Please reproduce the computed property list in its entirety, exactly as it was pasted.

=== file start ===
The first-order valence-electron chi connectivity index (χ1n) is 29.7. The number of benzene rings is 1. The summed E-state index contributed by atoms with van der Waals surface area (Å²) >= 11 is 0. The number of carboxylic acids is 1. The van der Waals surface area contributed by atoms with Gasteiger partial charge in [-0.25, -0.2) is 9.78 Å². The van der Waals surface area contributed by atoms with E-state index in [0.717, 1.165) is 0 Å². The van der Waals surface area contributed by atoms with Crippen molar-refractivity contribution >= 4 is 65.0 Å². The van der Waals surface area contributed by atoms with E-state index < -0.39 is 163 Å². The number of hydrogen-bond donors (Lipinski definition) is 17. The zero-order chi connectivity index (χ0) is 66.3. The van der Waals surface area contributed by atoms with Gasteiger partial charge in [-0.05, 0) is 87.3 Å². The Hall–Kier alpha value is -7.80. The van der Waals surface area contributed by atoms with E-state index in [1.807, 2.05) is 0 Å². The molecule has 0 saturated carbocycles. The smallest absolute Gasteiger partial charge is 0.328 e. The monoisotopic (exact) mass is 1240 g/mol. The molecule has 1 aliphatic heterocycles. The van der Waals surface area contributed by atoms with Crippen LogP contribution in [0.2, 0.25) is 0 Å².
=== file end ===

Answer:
The first-order valence-electron chi connectivity index (χ1n) is 29.7. The number of benzene rings is 1. The summed E-state index contributed by atoms with van der Waals surface area (Å²) >= 11 is 0. The number of carboxylic acids is 1. The van der Waals surface area contributed by atoms with Gasteiger partial charge in [-0.25, -0.2) is 9.78 Å². The van der Waals surface area contributed by atoms with E-state index in [0.717, 1.165) is 0 Å². The van der Waals surface area contributed by atoms with Crippen molar-refractivity contribution >= 4 is 65.0 Å². The van der Waals surface area contributed by atoms with E-state index < -0.39 is 163 Å². The number of hydrogen-bond donors (Lipinski definition) is 17. The zero-order chi connectivity index (χ0) is 66.3. The van der Waals surface area contributed by atoms with Gasteiger partial charge in [-0.05, 0) is 87.3 Å². The Hall–Kier alpha value is -7.80. The van der Waals surface area contributed by atoms with E-state index in [1.807, 2.05) is 0 Å². The molecule has 0 saturated carbocycles. The smallest absolute Gasteiger partial charge is 0.328 e. The monoisotopic (exact) mass is 1240 g/mol. The molecule has 1 aliphatic heterocycles. The van der Waals surface area contributed by atoms with Crippen LogP contribution in [0.2, 0.25) is 0 Å².